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I am writing a poem. It’s going to be about Planet Earth, the way it looks from space. It will be a monumental work of great importance.
Looking at that majestic sphere, I feel suddenly compelled to sing a line from a popular song. I belt it out in my deepest baritone, “Planet Earth is blue, and there’s nothing I can doooooooo.” I look around to see if anybody knows that tune, but all I get are nasty glares. Then, they’re all back at their computer terminals. I thump the wine bottle on the side panel and say, “Nobody on this mission likes to party,” and then take another hit.
Campbell is staring at me, so I say, “WHAT!” and she looks away.

I am Jack Walsh, the first drunken astronaut in space. I wasn’t born a drunk. Things made me the way I am. All the pressure, the expectations, the hard work. But I did it, I got on board and now here I am writing my poem, alone with the stars.
That’s good, “alone with the stars.” I decide to put that in the poem somewhere. I click the end of my pen, but it won’t come out. The spring mechanism inside is broken, or else someone has sabotaged it. I click and click and the pen won’t work. Yet one more thing that’s against me. I curse and hurl the pen, but it just floats there in front of me mockingly.
Zverkov stands up and says, “That’s enough, I can’t take it anymore!” He starts to float in my direction, his face a mask of rage, but Yamada puts his hand on Zverkov’s chest and shakes his head. Zverkov goes back to his seat but the angry look remains.
I feel like singing some more.
“Ground control to Maaaa-ja Tom, commencing countdown engines ooooon.”

Here’s what it’s like during lift-off. First, you wait for an eternity. You’re strapped into this heavy suit. It feels like there’s an elephant on your back. Once you’re strapped in, there’s no getting back out again. You’re wearing a diaper and you’re soaked in your own urine. Underneath you is enough explosive material for another Hiroshima and Nagasaki both. There are mechanical noises and things whirring around in the cockpit, reminding you that it’s almost time to go. All you can do is think.
Then, the countdown starts. It seems like a year between each number. You can’t believe it’s really going down. Between 6 and 5 the engines start. Your bladder empties everything that’s left into your suit. The engines are roaring and shaking. It’s like a giant shaking you by the shoulders and it never lets up. As you get closer to 0, the numbers get even further apart. The whiskey roaring through your blood is all that keeps you from going completely insane. Then it starts going up.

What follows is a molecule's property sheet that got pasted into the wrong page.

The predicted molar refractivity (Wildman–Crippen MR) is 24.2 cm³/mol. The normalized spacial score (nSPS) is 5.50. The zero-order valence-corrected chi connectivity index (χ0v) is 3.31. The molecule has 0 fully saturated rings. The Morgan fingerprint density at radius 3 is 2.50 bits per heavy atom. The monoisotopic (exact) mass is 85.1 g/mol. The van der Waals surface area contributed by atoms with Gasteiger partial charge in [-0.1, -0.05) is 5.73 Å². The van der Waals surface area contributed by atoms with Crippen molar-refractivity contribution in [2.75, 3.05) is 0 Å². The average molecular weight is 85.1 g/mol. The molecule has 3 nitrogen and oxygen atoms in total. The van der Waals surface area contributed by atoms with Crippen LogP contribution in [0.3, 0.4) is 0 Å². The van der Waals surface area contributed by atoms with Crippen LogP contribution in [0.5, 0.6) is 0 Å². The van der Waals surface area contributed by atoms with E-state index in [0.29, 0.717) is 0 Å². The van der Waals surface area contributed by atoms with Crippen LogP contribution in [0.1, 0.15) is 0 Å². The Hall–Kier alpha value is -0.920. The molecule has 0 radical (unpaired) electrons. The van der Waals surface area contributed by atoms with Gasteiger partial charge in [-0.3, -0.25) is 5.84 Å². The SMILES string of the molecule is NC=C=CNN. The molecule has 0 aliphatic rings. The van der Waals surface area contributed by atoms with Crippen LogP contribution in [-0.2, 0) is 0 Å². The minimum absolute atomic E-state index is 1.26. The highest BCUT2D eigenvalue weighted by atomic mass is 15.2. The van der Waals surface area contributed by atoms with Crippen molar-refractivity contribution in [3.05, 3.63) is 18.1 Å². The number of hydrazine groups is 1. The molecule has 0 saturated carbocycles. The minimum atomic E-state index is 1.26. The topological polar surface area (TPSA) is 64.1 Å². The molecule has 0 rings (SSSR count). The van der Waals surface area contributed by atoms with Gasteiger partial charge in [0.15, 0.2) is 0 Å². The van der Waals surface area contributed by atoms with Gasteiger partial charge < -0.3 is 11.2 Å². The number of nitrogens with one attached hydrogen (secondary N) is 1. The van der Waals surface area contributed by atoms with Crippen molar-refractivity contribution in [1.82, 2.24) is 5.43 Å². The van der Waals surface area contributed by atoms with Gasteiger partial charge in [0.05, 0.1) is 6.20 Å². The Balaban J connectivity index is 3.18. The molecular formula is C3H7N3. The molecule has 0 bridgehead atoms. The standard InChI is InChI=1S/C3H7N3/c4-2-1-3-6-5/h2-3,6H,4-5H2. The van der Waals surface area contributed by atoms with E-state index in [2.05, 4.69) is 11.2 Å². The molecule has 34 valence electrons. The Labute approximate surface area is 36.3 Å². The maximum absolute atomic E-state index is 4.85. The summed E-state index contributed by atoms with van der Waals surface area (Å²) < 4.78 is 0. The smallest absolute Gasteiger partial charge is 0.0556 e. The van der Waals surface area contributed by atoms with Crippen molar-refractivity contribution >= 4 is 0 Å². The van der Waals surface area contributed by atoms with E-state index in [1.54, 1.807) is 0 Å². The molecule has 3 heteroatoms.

Whenever I watched a lift-off on TV, I always pictured the rocket exploding just after it got off the ground. It made me so nervous, I almost couldn’t watch. But now, sitting inside the shuttle, I wasn’t afraid at all. I was praying for an explosion. Anything to keep me from shooting off into the vast cold darkness of space.

The bottle is almost dead. I still have two pints of bourbon and the rest of the crew’s champagne to keep me blotto until the mission is over. I don’t intend to sober up until I’m safe and sound on Earth.
I unstrap myself and begin to float. A few worried eyes leave their control panels. Maybe they think I am going for a space walk. No one tries to stop me.
If only you could float around like this on earth. I get across the shuttle to my bunk and find what I need. It’s a relief to see those little bottles there. On the label is a deer surrounded by trees and other earth things, and it reminds me of home.

If you’ve ever driven through Kansas, my home state, you’ll notice that every single town along the way, even the tiniest, is the home of some astronaut. It’s almost like a Kansas tradition. You either farm or you go into space. My childhood was all toy shuttles, moon walks on TV, science fiction comic books and dreams of leaving the Earth. It was all so fantastic then.
But, as I grew up, the thought of going out into space began to terrify me. What was once a childhood fancy now became a reality that was closing in on me. At my first zero gravity training, it hit me that I was actually going. But what could I do? I was the one who would put Higglesby, Kansas, on the map. I could never go back and face them if I decided not to go. So, I became more and more absorbed in my studies and tried not to think about the big day. The bottle helped, too.

They’re so busy with their measurements and calculations that they don’t see what’s right in front of them. I gaze at that giant blue orb, Mother Earth. My poem will have everything in it, the whole world, all those people there watching TV, going to work, fighting, screwing, looking at the stars.
I unscrew the lid of the bottle. Lopez is looking at me. “He’s got another one! Alright Walsh, hand it over.”
“Pry it from my cold dead hands, Lopez.” I take a good snort.
Erikson says to him, “Lopez, calm down. Just ignore him.”
“The problem with you, Lopez,” I say, “is that you can’t understand poetry and the true beauty of things. You’ve got the cold, sterile mind of a technician.”
“That’s it!” Now Lopez is slowly swimming toward me. I put down the bottle and try my best to brace myself against the wall. I roll back my sleeves, positioning myself so that my fists will be swinging by the time he gets here.

“You’re going to be hurting in the morning. But, there is no morning in space!”
That was all that was written in my notebook. The poem never quite got started.

After they decompress you, they debrief you. They took me to a special debriefing, just for me. They weren’t happy. They said, “Let’s keep quiet about all this. The space program doesn’t need the bad PR.” I said, “Deal.”
When the others went to the White House to shake hands with the president, I wasn’t invited.

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